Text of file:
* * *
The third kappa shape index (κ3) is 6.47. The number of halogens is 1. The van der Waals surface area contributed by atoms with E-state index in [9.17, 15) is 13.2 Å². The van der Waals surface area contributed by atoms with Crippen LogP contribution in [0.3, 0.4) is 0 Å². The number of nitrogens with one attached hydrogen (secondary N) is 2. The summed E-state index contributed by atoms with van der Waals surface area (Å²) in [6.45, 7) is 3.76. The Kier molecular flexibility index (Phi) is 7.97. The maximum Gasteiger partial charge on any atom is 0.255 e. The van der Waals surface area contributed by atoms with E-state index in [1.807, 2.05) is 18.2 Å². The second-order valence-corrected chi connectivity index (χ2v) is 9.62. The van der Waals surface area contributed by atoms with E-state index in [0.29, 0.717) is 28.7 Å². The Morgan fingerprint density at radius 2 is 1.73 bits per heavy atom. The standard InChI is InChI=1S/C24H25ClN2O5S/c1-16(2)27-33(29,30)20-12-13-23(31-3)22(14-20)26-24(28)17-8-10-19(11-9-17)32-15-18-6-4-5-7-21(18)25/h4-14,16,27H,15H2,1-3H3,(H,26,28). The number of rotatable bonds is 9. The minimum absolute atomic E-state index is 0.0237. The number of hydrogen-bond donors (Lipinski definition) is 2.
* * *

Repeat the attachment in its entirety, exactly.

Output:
The third kappa shape index (κ3) is 6.47. The number of halogens is 1. The van der Waals surface area contributed by atoms with E-state index in [9.17, 15) is 13.2 Å². The van der Waals surface area contributed by atoms with Crippen LogP contribution in [0.3, 0.4) is 0 Å². The number of nitrogens with one attached hydrogen (secondary N) is 2. The summed E-state index contributed by atoms with van der Waals surface area (Å²) in [6.45, 7) is 3.76. The Kier molecular flexibility index (Phi) is 7.97. The maximum Gasteiger partial charge on any atom is 0.255 e. The van der Waals surface area contributed by atoms with E-state index in [1.807, 2.05) is 18.2 Å². The second-order valence-corrected chi connectivity index (χ2v) is 9.62. The van der Waals surface area contributed by atoms with E-state index in [0.29, 0.717) is 28.7 Å². The Morgan fingerprint density at radius 2 is 1.73 bits per heavy atom. The standard InChI is InChI=1S/C24H25ClN2O5S/c1-16(2)27-33(29,30)20-12-13-23(31-3)22(14-20)26-24(28)17-8-10-19(11-9-17)32-15-18-6-4-5-7-21(18)25/h4-14,16,27H,15H2,1-3H3,(H,26,28). The number of rotatable bonds is 9. The minimum absolute atomic E-state index is 0.0237. The number of hydrogen-bond donors (Lipinski definition) is 2.